Heterosexual couples (N=88) recruited from upper-division university courses
completed matched questionnaires after agreeing on two specific conflict situations –
one more important to the man (his issue) and one to the woman (her issue). Each
partner independently described the two situations qualitatively (in writing), then made
quantitative ratings of how the couple interacted in each situation using
demand/withdraw items from Christensen's Communication Patterns Questionnaire.
Additional ratings confirmed the differential importance of the two situations, and the
partners completed a validated, 24-item Relationship Questionnaire that provided an
overal measure of their relationship quality.
Al couples considered themselves in a "love" relationship and 20% were married.
Median relationship duration was 1.9 years (M = 3.0, range = .5 – 18), and median
participant age was 22 years (M = 24.8, range = 18 – 57).
The two demand-withdraw patterns were examined in a repeated-measures analysis of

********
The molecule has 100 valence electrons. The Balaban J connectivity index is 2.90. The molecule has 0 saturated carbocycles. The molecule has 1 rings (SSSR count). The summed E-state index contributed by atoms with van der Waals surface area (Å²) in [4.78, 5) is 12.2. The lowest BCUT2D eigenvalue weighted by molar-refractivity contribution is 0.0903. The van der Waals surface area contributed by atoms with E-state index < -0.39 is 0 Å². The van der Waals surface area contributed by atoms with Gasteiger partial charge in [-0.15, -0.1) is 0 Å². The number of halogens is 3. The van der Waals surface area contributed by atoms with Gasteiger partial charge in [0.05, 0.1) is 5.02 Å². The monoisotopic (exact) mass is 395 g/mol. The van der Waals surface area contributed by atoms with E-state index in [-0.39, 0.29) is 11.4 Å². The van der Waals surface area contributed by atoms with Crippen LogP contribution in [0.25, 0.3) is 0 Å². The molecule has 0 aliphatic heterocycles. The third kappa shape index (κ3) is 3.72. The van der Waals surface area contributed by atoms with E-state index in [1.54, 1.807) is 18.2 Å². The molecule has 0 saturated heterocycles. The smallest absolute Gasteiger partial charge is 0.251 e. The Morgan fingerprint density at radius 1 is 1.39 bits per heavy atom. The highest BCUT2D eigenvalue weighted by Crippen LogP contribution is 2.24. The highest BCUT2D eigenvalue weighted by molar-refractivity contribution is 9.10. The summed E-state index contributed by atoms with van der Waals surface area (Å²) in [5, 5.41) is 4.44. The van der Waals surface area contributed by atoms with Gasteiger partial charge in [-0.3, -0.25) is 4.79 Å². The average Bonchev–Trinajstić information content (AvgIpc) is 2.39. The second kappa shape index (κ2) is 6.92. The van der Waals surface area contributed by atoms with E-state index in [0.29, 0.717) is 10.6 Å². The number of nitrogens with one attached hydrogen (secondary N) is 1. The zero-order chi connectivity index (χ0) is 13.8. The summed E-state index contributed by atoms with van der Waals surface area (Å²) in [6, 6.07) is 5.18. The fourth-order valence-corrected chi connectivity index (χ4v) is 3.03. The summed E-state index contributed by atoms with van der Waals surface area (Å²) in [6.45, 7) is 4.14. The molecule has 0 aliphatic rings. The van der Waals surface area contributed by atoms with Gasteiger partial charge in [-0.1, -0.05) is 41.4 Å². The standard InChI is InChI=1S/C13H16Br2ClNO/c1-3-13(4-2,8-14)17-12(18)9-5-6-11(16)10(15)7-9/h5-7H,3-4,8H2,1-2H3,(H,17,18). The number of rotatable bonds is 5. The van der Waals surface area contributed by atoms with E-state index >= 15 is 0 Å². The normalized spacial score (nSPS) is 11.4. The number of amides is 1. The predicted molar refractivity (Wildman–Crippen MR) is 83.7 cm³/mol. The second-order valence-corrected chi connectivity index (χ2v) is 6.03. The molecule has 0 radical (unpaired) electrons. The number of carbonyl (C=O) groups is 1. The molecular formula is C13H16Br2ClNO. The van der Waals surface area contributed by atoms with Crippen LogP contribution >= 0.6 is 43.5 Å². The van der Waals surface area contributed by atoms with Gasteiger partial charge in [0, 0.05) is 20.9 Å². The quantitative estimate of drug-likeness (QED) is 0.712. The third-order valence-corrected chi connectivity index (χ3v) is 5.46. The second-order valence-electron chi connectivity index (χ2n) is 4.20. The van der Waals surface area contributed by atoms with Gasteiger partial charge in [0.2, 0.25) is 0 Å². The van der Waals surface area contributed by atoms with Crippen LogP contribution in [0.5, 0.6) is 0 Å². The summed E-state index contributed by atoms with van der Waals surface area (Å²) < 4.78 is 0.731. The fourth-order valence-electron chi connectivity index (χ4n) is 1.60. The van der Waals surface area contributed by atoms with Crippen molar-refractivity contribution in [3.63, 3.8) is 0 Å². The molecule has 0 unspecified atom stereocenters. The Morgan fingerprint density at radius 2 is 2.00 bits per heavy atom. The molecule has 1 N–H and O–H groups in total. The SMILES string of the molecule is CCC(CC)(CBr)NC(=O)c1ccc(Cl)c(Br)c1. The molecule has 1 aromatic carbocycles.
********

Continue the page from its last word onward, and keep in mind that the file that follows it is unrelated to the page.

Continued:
variance (ANOVA), with Role (FD/MW v. MD/FW), Issue (his v. hers), and Reporter Sex
(male v. female) as within-couple sources of variance. A strong Role x Issue interaction
(F [1, 84] = 68.53, p < .001) confirmed the presence of reversed demand-withdraw
gender roles, as shown in Figure 1. The only other notable effect was a marginal y
significant Role x Sex interaction (p = .051), indicating that men were somewhat more
likely to differentiate demand-withdraw gender roles than women.
Reversal of Demand-Withdraw
Roles by Issue
Demand-withdraw Level 1
Rynes, Rohrbaugh, & Shoham 3
To examine relationship duration, marital status, and relationship quality as possible
between-case moderators of the reversal effect, we added various splits on these
variables in mixed-model ANOVA designs and found no hints of 3-way interactions that
could link role reversal to marital status or relationship duration.
Relationship quality, on the other hand, did interact with Role and Issue (F [1, 82] =
4.94, p = .029), as shown in Figure 2, where the demand-withdraw role reversal
appears more pronounced for high- compared to lower-quality relationships. Post-hoc
comparisons indicate partners in high-quality relationships reported less demand-
withdraw than those in low-quality relationships, but only when discussing their partner's
issue and not their own.
Demand-Withdraw Roles by Issue
Demand-Withdraw Level 0
Consistent with the social-structure hypothesis, the results replicate those of Klinetob